One job I never wanted for my sons was to be a policeman. I told them so, and I’m thankful they chose other career paths. As a mother, I wouldn’t sleep at night knowing they were placing themselves in danger.
Our police risk their lives every day protecting us and upholding the laws. They deserve our respect and admiration, but, as my friend who is a member of our local police force tells me, morale is low.
Public perception of police is at an all time low in the wake of national media reports and national protests centered on racial profiling and police brutality.
Yes, we do have mostly good cops doing a good job for the citizens, but there are also some bad cops out there. Cops that, for whatever reason, take the powers entrusted them too far.
One should expect to find a small percentage of “bad cops” in the ranks. Every profession has its rogue individuals. You don’t have to look hard to find errant Doctors, Lawyers, Celebrities, and even Clergy. Yet, we need to be mindful that the majority of the people we look up to are doing good work.
If a few bad cops are carrying out racial profiling and police brutality, we shouldn’t put our head in the sand or look the other way. We should stand up for just treatment of all our citizens, regardless of their race. Yet, it is easier to make a case for unjust racial profiling or police brutality if the victim is a law-abiding citizen who has done no wrong.
Doug Glanville, a retired Major League Baseball player and ESPN correspondent, wrote, “I was Racially Profiled in My Own Driveway”. He was confronted by a police officer while shoveling snow in his affluent, mostly white, neighborhood in an instance that was clearly racially motivated. Yet, he was doing no wrong.
His story, that his attorney wife called “Shoveling While Black”, is one everyone should listen to. I share his story this Saturday on “The Joan Jerkovich Show”, and I’m thankful that he had the courage to spread his message.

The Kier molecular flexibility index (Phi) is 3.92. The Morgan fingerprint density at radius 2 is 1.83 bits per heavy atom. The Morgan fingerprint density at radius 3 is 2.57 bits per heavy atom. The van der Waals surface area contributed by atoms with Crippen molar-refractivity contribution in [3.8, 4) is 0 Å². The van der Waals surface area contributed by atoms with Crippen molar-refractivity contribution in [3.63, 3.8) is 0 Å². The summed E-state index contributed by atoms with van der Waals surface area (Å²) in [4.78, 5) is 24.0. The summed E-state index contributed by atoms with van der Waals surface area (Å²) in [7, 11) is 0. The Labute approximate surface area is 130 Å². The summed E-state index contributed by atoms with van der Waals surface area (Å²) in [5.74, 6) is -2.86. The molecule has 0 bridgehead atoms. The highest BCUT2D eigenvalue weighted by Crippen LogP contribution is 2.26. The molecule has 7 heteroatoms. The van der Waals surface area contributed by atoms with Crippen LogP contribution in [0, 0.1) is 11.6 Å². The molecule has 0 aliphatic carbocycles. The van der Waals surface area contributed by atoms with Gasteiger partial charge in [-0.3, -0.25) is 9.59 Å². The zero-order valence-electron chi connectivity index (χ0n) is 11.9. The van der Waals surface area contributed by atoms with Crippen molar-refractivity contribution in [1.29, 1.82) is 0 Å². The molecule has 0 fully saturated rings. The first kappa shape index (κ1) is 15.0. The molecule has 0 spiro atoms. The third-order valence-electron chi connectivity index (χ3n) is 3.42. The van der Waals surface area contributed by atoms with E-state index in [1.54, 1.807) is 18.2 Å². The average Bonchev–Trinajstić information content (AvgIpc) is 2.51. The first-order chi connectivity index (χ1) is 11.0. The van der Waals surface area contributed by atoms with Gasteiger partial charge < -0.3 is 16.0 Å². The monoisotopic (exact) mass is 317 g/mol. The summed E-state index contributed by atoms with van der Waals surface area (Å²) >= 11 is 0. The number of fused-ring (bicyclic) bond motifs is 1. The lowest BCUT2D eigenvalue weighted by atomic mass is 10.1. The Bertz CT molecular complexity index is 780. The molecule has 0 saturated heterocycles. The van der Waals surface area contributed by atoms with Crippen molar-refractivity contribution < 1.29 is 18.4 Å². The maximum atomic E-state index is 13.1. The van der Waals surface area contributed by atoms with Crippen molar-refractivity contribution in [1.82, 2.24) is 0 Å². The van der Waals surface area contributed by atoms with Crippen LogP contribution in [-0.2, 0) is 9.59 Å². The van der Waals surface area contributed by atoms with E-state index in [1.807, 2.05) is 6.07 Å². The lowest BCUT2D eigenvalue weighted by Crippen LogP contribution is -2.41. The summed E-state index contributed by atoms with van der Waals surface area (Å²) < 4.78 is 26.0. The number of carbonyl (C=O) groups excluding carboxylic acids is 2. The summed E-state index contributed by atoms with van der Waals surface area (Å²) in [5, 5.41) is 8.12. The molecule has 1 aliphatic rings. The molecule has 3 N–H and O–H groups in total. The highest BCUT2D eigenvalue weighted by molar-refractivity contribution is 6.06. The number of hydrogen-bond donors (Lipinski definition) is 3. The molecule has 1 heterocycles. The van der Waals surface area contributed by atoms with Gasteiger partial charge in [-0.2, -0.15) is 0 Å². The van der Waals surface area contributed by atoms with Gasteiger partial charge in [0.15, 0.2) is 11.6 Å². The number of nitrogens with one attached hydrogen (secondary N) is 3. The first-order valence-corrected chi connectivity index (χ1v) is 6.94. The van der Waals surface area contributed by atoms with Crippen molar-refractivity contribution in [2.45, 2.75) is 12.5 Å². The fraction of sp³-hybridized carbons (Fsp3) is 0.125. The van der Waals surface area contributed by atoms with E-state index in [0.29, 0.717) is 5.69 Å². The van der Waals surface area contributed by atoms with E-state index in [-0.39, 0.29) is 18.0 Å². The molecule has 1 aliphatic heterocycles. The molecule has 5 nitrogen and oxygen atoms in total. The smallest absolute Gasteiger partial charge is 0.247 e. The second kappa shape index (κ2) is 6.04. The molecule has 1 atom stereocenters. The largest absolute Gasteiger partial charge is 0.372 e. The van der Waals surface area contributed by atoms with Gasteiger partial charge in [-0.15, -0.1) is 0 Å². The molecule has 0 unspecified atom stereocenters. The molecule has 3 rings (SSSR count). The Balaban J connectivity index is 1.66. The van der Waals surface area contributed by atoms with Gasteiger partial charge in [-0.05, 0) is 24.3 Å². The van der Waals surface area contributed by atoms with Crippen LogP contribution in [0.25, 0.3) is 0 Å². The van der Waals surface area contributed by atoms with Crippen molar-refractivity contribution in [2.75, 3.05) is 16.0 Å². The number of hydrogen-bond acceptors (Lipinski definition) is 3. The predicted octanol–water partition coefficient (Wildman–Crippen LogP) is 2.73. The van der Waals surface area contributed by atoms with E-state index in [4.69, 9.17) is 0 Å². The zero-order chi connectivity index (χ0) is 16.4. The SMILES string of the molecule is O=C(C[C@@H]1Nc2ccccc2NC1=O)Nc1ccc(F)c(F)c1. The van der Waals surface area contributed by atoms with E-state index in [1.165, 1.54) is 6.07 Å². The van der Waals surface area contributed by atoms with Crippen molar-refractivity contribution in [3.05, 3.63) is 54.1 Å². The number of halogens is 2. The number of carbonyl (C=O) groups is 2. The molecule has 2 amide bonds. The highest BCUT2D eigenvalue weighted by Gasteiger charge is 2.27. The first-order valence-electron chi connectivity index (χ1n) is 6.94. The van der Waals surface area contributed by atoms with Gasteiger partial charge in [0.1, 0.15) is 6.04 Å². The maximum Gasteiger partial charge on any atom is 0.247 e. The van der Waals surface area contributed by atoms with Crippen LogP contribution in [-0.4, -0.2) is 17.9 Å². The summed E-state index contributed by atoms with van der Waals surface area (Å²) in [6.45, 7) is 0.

What was most difficult to hear was how his young children were affected by this incident. How their innocence was shattered when he wrote, “Our eldest and “lightest-skinned” daughter had at times matter-of-factly described her brother and me as “brown” and herself as “white”. But that night, my wife made it painfully simple. “We are black”, she explained. “All of us”.
Listen to Doug Glanville’s story of Racial Profiling. He writes about how he and his wife were able to confront this in a manner that not all “people who have to deal with far more extreme versions of racial profiling”, have the ability or social status to do. Also, listen to how he finds his “biggest challenge as a father will be to help my kids navigate a world where being black is both a source of pride and a reason for caution”.
Also, listen to my caller who is angry over the racial profiling she’s witnessed through the generations in her family. Listen to hear what those in her community have decided to do to confront the racial profiling. And, hear about the “bad cop” experience she had and who came to her rescue. Not all “bad cop” experiences can be categorized as racially motivated, and her revelation was a surprise to hear!
Listen this Saturday December 13 from 6-7:30am CST to “The Joan Jerkovich Show” on 1150 KSAL, or link to the podcast at ksal.com.
Click HERE to anonymously send Joan your question!